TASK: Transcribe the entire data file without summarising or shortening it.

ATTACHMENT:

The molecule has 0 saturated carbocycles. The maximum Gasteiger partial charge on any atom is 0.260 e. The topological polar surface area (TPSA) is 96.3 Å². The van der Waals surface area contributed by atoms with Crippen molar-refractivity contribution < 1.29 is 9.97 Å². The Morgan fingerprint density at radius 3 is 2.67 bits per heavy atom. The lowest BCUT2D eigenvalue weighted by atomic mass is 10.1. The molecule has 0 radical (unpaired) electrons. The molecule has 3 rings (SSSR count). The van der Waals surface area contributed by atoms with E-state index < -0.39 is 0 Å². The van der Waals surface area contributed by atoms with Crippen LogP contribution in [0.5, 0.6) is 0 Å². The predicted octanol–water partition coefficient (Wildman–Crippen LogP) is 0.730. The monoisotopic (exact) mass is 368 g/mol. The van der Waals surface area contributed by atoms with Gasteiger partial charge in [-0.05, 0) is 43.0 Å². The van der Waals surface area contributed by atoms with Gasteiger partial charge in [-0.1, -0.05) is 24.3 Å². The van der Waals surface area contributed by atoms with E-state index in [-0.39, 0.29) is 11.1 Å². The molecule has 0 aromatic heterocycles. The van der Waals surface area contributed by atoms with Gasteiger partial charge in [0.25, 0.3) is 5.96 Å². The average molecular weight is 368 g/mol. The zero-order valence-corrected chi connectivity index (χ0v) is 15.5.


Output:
The molecule has 0 saturated carbocycles. The maximum Gasteiger partial charge on any atom is 0.260 e. The topological polar surface area (TPSA) is 96.3 Å². The van der Waals surface area contributed by atoms with Crippen molar-refractivity contribution < 1.29 is 9.97 Å². The Morgan fingerprint density at radius 3 is 2.67 bits per heavy atom. The lowest BCUT2D eigenvalue weighted by atomic mass is 10.1. The molecule has 0 radical (unpaired) electrons. The molecule has 3 rings (SSSR count). The van der Waals surface area contributed by atoms with E-state index < -0.39 is 0 Å². The van der Waals surface area contributed by atoms with Crippen LogP contribution in [0.5, 0.6) is 0 Å². The predicted octanol–water partition coefficient (Wildman–Crippen LogP) is 0.730. The monoisotopic (exact) mass is 368 g/mol. The van der Waals surface area contributed by atoms with Gasteiger partial charge in [-0.05, 0) is 43.0 Å². The van der Waals surface area contributed by atoms with Gasteiger partial charge in [-0.1, -0.05) is 24.3 Å². The van der Waals surface area contributed by atoms with E-state index in [-0.39, 0.29) is 11.1 Å². The molecule has 0 aromatic heterocycles. The van der Waals surface area contributed by atoms with Gasteiger partial charge in [0.25, 0.3) is 5.96 Å². The average molecular weight is 368 g/mol. The zero-order valence-corrected chi connectivity index (χ0v) is 15.5.